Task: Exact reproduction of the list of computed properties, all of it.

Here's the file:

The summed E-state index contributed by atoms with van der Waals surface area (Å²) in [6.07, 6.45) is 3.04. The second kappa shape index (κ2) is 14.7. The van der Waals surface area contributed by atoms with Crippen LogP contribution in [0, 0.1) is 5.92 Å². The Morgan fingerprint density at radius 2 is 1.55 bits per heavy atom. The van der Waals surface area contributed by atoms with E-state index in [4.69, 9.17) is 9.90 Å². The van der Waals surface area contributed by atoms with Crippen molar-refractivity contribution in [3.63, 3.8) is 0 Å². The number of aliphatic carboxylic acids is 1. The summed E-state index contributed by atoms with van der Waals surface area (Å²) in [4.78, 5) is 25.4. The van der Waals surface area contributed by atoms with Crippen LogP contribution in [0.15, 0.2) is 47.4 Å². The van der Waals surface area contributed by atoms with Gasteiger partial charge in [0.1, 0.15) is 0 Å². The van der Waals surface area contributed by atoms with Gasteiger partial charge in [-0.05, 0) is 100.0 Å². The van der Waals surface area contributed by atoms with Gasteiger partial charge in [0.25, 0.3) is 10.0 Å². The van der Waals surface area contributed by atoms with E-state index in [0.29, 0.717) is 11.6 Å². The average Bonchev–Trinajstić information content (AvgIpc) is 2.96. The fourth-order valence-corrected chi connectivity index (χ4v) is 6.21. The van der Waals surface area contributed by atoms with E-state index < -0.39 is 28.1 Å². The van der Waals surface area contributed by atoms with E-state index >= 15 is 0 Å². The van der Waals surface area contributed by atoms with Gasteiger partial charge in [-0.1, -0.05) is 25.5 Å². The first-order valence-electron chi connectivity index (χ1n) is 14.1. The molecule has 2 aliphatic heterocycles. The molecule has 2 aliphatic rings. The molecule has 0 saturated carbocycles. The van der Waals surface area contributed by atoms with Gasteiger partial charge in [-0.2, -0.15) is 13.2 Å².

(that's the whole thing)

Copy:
The summed E-state index contributed by atoms with van der Waals surface area (Å²) in [6.07, 6.45) is 3.04. The second kappa shape index (κ2) is 14.7. The van der Waals surface area contributed by atoms with Crippen LogP contribution in [0, 0.1) is 5.92 Å². The Morgan fingerprint density at radius 2 is 1.55 bits per heavy atom. The van der Waals surface area contributed by atoms with E-state index in [4.69, 9.17) is 9.90 Å². The van der Waals surface area contributed by atoms with Crippen molar-refractivity contribution in [3.63, 3.8) is 0 Å². The number of aliphatic carboxylic acids is 1. The summed E-state index contributed by atoms with van der Waals surface area (Å²) in [4.78, 5) is 25.4. The van der Waals surface area contributed by atoms with Crippen LogP contribution in [0.15, 0.2) is 47.4 Å². The van der Waals surface area contributed by atoms with Gasteiger partial charge in [0.1, 0.15) is 0 Å². The van der Waals surface area contributed by atoms with Gasteiger partial charge in [-0.05, 0) is 100.0 Å². The van der Waals surface area contributed by atoms with Gasteiger partial charge in [0.25, 0.3) is 10.0 Å². The van der Waals surface area contributed by atoms with E-state index in [0.29, 0.717) is 11.6 Å². The average Bonchev–Trinajstić information content (AvgIpc) is 2.96. The fourth-order valence-corrected chi connectivity index (χ4v) is 6.21. The van der Waals surface area contributed by atoms with E-state index < -0.39 is 28.1 Å². The van der Waals surface area contributed by atoms with E-state index >= 15 is 0 Å². The van der Waals surface area contributed by atoms with Gasteiger partial charge in [-0.1, -0.05) is 25.5 Å². The first-order valence-electron chi connectivity index (χ1n) is 14.1. The molecule has 2 aliphatic heterocycles. The molecule has 2 aliphatic rings. The molecule has 0 saturated carbocycles. The van der Waals surface area contributed by atoms with Gasteiger partial charge in [-0.2, -0.15) is 13.2 Å².